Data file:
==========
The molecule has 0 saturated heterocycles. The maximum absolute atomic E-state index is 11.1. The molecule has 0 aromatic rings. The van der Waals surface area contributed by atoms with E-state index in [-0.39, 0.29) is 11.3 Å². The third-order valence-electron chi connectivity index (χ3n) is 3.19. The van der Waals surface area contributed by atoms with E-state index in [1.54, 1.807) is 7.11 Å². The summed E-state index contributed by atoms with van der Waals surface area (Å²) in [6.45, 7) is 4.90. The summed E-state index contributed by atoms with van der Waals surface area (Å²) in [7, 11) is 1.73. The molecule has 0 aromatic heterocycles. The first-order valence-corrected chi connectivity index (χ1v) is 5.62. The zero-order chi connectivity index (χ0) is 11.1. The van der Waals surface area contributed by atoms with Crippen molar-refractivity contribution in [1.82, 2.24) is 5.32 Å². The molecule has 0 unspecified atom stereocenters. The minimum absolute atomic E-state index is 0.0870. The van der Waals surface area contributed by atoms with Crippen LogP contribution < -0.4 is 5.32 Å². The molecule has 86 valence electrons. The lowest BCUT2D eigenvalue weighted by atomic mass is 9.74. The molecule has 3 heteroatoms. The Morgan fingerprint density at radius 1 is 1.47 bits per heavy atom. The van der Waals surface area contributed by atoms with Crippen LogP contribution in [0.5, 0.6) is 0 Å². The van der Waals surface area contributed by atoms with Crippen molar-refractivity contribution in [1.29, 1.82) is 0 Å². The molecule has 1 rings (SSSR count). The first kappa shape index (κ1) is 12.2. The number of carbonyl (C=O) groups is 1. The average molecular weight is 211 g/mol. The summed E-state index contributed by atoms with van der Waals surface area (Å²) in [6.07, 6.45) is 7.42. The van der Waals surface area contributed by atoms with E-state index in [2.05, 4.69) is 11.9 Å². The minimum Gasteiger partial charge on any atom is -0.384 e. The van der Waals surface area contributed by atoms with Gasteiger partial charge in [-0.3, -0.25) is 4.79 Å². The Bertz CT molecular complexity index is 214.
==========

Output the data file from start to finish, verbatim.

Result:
The molecule has 0 saturated heterocycles. The maximum absolute atomic E-state index is 11.1. The molecule has 0 aromatic rings. The van der Waals surface area contributed by atoms with E-state index in [-0.39, 0.29) is 11.3 Å². The third-order valence-electron chi connectivity index (χ3n) is 3.19. The van der Waals surface area contributed by atoms with E-state index in [1.54, 1.807) is 7.11 Å². The summed E-state index contributed by atoms with van der Waals surface area (Å²) in [6.45, 7) is 4.90. The summed E-state index contributed by atoms with van der Waals surface area (Å²) in [7, 11) is 1.73. The molecule has 0 aromatic heterocycles. The first-order valence-corrected chi connectivity index (χ1v) is 5.62. The zero-order chi connectivity index (χ0) is 11.1. The van der Waals surface area contributed by atoms with Crippen molar-refractivity contribution in [1.82, 2.24) is 5.32 Å². The molecule has 0 unspecified atom stereocenters. The minimum absolute atomic E-state index is 0.0870. The van der Waals surface area contributed by atoms with Crippen LogP contribution < -0.4 is 5.32 Å². The molecule has 86 valence electrons. The lowest BCUT2D eigenvalue weighted by atomic mass is 9.74. The molecule has 3 heteroatoms. The Morgan fingerprint density at radius 1 is 1.47 bits per heavy atom. The van der Waals surface area contributed by atoms with Crippen LogP contribution in [0.5, 0.6) is 0 Å². The van der Waals surface area contributed by atoms with Crippen molar-refractivity contribution in [1.29, 1.82) is 0 Å². The molecule has 1 rings (SSSR count). The first kappa shape index (κ1) is 12.2. The number of carbonyl (C=O) groups is 1. The average molecular weight is 211 g/mol. The summed E-state index contributed by atoms with van der Waals surface area (Å²) in [6.07, 6.45) is 7.42. The van der Waals surface area contributed by atoms with E-state index in [2.05, 4.69) is 11.9 Å². The minimum Gasteiger partial charge on any atom is -0.384 e. The van der Waals surface area contributed by atoms with Gasteiger partial charge in [-0.3, -0.25) is 4.79 Å². The Bertz CT molecular complexity index is 214.